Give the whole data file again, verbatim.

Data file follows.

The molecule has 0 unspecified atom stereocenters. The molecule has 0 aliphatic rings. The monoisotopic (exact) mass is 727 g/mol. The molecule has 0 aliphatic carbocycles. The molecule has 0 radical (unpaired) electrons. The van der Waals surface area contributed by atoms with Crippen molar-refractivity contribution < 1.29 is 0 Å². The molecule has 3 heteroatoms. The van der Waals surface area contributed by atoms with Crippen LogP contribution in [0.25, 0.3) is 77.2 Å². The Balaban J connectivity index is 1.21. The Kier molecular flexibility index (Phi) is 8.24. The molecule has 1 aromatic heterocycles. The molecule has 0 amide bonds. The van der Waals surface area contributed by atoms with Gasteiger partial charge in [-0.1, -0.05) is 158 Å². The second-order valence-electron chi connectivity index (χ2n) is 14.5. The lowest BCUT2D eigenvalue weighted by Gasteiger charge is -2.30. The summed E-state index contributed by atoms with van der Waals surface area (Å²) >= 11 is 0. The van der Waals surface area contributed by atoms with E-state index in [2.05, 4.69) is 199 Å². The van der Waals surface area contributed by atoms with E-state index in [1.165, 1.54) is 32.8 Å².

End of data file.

The molecule has 0 unspecified atom stereocenters. The molecule has 0 aliphatic rings. The monoisotopic (exact) mass is 727 g/mol. The molecule has 0 aliphatic carbocycles. The molecule has 0 radical (unpaired) electrons. The van der Waals surface area contributed by atoms with Crippen molar-refractivity contribution < 1.29 is 0 Å². The molecule has 3 heteroatoms. The van der Waals surface area contributed by atoms with Crippen LogP contribution in [0.25, 0.3) is 77.2 Å². The Balaban J connectivity index is 1.21. The Kier molecular flexibility index (Phi) is 8.24. The molecule has 1 aromatic heterocycles. The molecule has 0 amide bonds. The van der Waals surface area contributed by atoms with Gasteiger partial charge in [-0.1, -0.05) is 158 Å². The second-order valence-electron chi connectivity index (χ2n) is 14.5. The lowest BCUT2D eigenvalue weighted by Gasteiger charge is -2.30. The summed E-state index contributed by atoms with van der Waals surface area (Å²) >= 11 is 0. The van der Waals surface area contributed by atoms with E-state index in [2.05, 4.69) is 199 Å². The van der Waals surface area contributed by atoms with E-state index in [1.165, 1.54) is 32.8 Å².